2nd row: Ch 1. 1 sc in first sc. Ch 1. Miss next sc. 1 sc in next sc. Rep from to last sc. 1 sc in last sc. Join B. Turn.

3rd and 4th rows: With B, ch 1. 1 sc in first sc. Ch 1. Miss next sc. 1 sc in next ch-1 sp. Rep from to last sc. 1 sc in last sc.

Keeping cont of Stripe Pat (last 4 rows), rep last row for 15 ins 38 cm, ending with 1 row of A.

Next row: Ch 1. 1 sc in each st across.

Fasten off.

(RS) means right side.

Sunday, August 02, 2009

Learning Crochet Stitches


Whether you're learning to crochet or more advanced, everything crocheted starts with a slip knot. Form a circle with the yarn, leaving a tail. Place the skein end of the yarn behind the circle and pull up a loop through the front. Tighten it, somewhat, by pulling the tail. Place the loop over your hook and tighten the loop by pulling the skein end of the yarn. You should still be able to slide the loop off the hook easily.

Learning to crochet basically involves six main stitches:

Chain stitch - ch
Slip stitch - sl
Single crochet - sc
Half-double crochet - hdc
Double crochet - dc
Treble (or triple) crochet - tc

Crochet patterns are based on various combinations of these six stitches. But before you get started, you'll need to know how to hold the yarn and the hook properly.

The most common way to hold a crochet hook is like a knife or a pen in your dominant hand. Your other hand will guide your yarn to help you maintain the proper tension while your stitching. Consistent tension is key to having stitches that are the same size and shape. Most crocheters wrap the yarn around their index finger, while others will use more than one finger to anchor the yarn. Try it either way is most comfortable for you. You will figure out which method of holding the yarn works best for you.

Basic Crochet Stitches

Chain stitch. The chain stitch is the foundation for any project. It is used to form the base of the first row of a pattern.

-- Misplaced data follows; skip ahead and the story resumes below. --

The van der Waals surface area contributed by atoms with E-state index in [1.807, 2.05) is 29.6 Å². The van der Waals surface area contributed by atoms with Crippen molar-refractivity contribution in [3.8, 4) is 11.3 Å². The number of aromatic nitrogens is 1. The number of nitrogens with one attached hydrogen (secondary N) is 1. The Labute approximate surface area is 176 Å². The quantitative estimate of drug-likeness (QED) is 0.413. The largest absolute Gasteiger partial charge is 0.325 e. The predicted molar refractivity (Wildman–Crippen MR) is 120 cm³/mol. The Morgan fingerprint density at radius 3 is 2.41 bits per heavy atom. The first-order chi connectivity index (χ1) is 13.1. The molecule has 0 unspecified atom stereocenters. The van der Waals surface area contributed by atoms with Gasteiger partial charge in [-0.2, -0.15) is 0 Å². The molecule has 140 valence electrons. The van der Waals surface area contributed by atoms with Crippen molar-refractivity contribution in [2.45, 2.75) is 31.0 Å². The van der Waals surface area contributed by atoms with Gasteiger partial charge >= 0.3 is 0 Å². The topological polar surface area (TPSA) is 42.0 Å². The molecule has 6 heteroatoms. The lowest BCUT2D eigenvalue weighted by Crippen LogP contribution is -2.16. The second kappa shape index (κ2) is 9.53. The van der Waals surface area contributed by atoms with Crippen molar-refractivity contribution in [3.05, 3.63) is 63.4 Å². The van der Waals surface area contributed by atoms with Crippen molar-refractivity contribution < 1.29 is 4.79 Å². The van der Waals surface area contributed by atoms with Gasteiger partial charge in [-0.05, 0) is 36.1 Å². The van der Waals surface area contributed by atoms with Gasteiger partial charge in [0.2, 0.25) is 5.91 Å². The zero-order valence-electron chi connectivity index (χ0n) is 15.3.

To get started, tie a slip knot. Leave a loop just big enough to pass the head of your crochet hook through easily.
Insert the hook into the loop, then wrap your yarn once over the hook and pull it through the loop. This is your first chain stitch. Congratulations! Repeat this process until you have the desired number of chain stitches for your project. Make sure you can see daylight through each chain or you may not be able to ge the hook through the next row.

Now that you know how to make a chain stitch, there is no reason you can't learn the other crochet stitches. Crochet stitches are all formed the same way - yarn over hook and pull through loops. When you begin the next row of stitches it is usually best to pass your hook through the V-shaped side of the chain stitch unless otherwise directed in the pattern.

Slip stitch. The slip stitch is used to connect two pieces of crocheted work together or to form a circle (for crocheting in the round or making a granny square).
To make a slip stitch, insert your crochet hook into the first stitch at the opposite end of your chain or row. Pull yarn over the hook, then pull the hook back through the stitch along with the yarn loop. Now, the two ends are connected. This stitch is also used to form a finished edge around your project.

Single crochet. To form this stitch, insert your hook into the stitch next to it. Yarn over the hook once and pull it through the stitch. Yarn over the hook again and pull through both loops. Your first single crochet stitch is done. See how easy this is!!!!

Half-double crochet. To make a half-double crochet, yarn over the hook and insert it into the next stitch. Then, yarn over the hook again and pull it through the stitch. You now have 3 loops on your hook. Yarn over the hook and pull through all 3 loops on the hook. A half-double crochet makes a dense fabric. I like to use it for scarves and mittens.